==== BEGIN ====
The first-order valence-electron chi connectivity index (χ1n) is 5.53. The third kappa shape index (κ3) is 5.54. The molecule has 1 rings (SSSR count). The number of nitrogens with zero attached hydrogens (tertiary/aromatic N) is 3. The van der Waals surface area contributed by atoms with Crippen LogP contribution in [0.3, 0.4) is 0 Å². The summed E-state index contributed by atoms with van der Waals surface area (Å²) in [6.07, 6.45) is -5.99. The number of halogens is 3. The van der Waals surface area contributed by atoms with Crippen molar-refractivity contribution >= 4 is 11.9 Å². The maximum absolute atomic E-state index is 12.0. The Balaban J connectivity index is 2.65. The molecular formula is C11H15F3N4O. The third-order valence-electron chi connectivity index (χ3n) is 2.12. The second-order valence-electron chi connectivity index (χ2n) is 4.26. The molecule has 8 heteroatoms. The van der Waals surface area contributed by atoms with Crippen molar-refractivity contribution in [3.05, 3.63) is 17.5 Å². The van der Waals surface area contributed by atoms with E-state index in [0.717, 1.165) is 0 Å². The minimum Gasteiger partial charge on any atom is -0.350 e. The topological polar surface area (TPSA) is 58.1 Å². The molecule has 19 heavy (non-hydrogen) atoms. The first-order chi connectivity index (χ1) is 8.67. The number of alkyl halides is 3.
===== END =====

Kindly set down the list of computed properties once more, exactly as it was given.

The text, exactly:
The first-order valence-electron chi connectivity index (χ1n) is 5.53. The third kappa shape index (κ3) is 5.54. The molecule has 1 rings (SSSR count). The number of nitrogens with zero attached hydrogens (tertiary/aromatic N) is 3. The van der Waals surface area contributed by atoms with Crippen LogP contribution in [0.3, 0.4) is 0 Å². The summed E-state index contributed by atoms with van der Waals surface area (Å²) in [6.07, 6.45) is -5.99. The number of halogens is 3. The van der Waals surface area contributed by atoms with Crippen molar-refractivity contribution >= 4 is 11.9 Å². The maximum absolute atomic E-state index is 12.0. The Balaban J connectivity index is 2.65. The molecular formula is C11H15F3N4O. The third-order valence-electron chi connectivity index (χ3n) is 2.12. The second-order valence-electron chi connectivity index (χ2n) is 4.26. The molecule has 8 heteroatoms. The van der Waals surface area contributed by atoms with Crippen molar-refractivity contribution in [3.05, 3.63) is 17.5 Å². The van der Waals surface area contributed by atoms with E-state index in [0.717, 1.165) is 0 Å². The minimum Gasteiger partial charge on any atom is -0.350 e. The topological polar surface area (TPSA) is 58.1 Å². The molecule has 19 heavy (non-hydrogen) atoms. The first-order chi connectivity index (χ1) is 8.67. The number of alkyl halides is 3.